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Australian Scientists Create World’s Tiniest Mustache On Red Blood Cell

Microscopic 'Mo' Raises Awareness for Men's Health and Blood Donation

Australian scientists have given a red blood cell the world’s tiniest mustache.

The microscopic ‘mo’, measuring just 5 microns, was designed to raise awareness of the vital role blood donation plays in men’s health.

The Mr. Potato Head-style ‘tache was the idea of the Australian Red Cross Lifeblood organization and in support of the global men’s health charity, Movember.

It was placed on a single blood cell by The Australian National Fabrication Facility’s Melbourne Centre for Nanofabrication (MCN) and the Ramaciotti Centre for Cryo-Electron Microscopy at Monash University.

The Mr. Potato Head-style ‘tache was the idea of the Australian Red Cross Lifeblood organization and in support of the global men’s health charity, Movember. PHOTO BY MONASH UNIVERSITY/SWNS 

The Australian Red Cross Lifeblood organization says they teamed up with “some very clever Australian scientists” to create a mustache so tiny it cannot be seen with the naked eye.

Once Lifeblood collected the cell from a volunteer blood donor in Melbourne (every blood donation contains 2.3 billion cells) the team at MCN set to work to capture the image of the minuscule masterpiece using a remarkable instrument called a FIB-SEM.

Bernie Orelup, Engineering & Operations Manager at the Melbourne Centre for Nanofabrication, explains: “FIB-SEM is capable of imaging structures as small as 1/10,000th of the width of a human hair, by employing high-energy beams of metal ions to etch and deposit tiny structures.

“The process to make the mustache is akin to constructing a miniature ‘Mr. Potato Head’ accessory, we meticulously crafted the tiny ‘Mo’ by layering 3D printed polymer resin on a tiny stalk and delicately attaching it to a single red blood cell using a micromanipulator.

The Australian Red Cross Lifeblood organization says they teamed up with “some very clever Australian scientists” to create a mustache so tiny it cannot be seen with the naked eye. PHOTO BY MONASH UNIVERSITY/SWNS 

“The intricate process, using state-of-the-art nanofabrication techniques, allowed us to create a symbol of support for men’s health that’s invisible to the naked eye but carries a powerful message.”

Before being placed in the microscope, the red cell was fixed to a gold-coated slide and coated with a layer of metal about 15 nanometers thick.

This November Lifeblood is uniting with global men’s health charity Movember to champion men’s health and inspire millions of men across the country to donate blood or plasma.

Lifeblood spokesperson Alison Gould says: “Some of the top leading causes of illness for men in Australia – heart disease, lung and throat cancers, and blood clots (including strokes) — often require billions of blood cells just like this one during treatment.

“Blood donation isn’t just a way of helping your mates, it is also a great way to get to know your own health while saving a life, with every donation including a check of your heart rate, blood pressure, and we also check iron store levels in new male donors.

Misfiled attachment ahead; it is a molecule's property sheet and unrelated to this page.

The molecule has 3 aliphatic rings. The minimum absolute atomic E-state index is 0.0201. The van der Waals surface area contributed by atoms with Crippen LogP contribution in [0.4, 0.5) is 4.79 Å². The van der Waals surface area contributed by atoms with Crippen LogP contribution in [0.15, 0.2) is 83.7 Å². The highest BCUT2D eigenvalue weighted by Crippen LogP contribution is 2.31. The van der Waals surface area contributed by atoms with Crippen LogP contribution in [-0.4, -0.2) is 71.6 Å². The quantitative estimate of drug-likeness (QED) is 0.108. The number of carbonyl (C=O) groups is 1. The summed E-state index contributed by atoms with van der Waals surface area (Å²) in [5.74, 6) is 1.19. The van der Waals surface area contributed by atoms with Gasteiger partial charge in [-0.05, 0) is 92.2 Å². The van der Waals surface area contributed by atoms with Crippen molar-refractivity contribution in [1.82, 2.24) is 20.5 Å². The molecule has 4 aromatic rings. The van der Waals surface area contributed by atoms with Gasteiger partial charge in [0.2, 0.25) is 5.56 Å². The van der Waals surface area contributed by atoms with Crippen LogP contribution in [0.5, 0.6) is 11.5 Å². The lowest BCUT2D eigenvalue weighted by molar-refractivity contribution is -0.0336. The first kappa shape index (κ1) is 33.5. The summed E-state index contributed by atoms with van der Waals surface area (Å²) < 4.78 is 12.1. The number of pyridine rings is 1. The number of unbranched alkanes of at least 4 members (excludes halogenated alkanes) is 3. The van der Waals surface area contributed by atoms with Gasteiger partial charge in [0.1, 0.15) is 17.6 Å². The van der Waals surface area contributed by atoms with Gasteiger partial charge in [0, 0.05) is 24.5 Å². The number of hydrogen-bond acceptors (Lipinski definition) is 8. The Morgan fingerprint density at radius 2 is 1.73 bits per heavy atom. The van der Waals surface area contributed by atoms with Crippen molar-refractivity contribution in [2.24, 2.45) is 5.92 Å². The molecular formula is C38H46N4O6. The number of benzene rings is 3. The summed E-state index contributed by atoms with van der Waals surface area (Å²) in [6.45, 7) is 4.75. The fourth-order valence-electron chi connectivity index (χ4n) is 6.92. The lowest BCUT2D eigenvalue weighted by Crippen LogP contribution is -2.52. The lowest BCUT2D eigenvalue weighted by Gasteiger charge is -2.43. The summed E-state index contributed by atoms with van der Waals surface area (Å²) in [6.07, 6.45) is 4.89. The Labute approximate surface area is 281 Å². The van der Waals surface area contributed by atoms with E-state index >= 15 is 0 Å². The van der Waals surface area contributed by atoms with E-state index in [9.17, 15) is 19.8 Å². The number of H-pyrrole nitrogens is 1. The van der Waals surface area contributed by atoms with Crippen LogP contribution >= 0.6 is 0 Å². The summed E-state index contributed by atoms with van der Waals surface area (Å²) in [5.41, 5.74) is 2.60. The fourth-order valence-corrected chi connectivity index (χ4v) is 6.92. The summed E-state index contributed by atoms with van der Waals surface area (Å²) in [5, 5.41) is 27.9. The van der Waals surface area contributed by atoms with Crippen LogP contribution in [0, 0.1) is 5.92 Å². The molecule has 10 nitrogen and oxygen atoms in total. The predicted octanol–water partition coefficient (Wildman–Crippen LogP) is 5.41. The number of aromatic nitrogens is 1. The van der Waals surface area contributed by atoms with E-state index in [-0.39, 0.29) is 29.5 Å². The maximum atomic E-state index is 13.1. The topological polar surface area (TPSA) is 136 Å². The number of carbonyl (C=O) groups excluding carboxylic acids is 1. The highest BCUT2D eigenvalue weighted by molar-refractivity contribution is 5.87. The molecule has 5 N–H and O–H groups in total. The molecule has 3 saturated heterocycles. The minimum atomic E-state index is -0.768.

“While this mustache is small, we’re hoping it can make a big impact and inspire a few men (and women) out there to give blood and do their bit for men’s health.”

Bernie Orelup, Engineering & Operations Manager at the Melbourne Centre for Nanofabrication, says: “Our work at MCN often involves exploring the unseen world of nanoscale structures, and this project presented a unique challenge in making the invisible visible.

“The focused ion-beam scanning electron microscope (FIB-SEM) was our key to unlocking the secrets of this tiny ‘Mo.’ It allowed us to reveal a world that is usually hidden from view, emphasizing the importance of advanced scientific tools in unraveling mysteries on a miniature scale.

“We joined forces with Lifeblood and the team at Monash University to create the world’s tiniest ‘Mo’ because we saw an opportunity to merge our expertise in nanofabrication with a noble cause.

“Supporting Movember and raising awareness about the importance of blood donation in men’s health aligns perfectly with our mission to use nanotechnology for positive change.”

Travis Garone, Movember Co-Founder, adds: “Just when I thought I’d seen it all, a group of scientists come along and plant the world’s tiniest mustache on a red blood cell.

What a brilliant campaign to show the critical role that blood donation plays in men’s health – and what a huge testament to the creativity and dedication of those who continue to fly the flag for men’s health.

“I’m honestly in awe of the innovation. It’s proof that the human spirit, when fuelled by purpose, knows no bounds. I hope that this tiny Mo raises some much-needed awareness and sparks some important actions for men’s health this Movember.”

Produced in association with SWNS Talker

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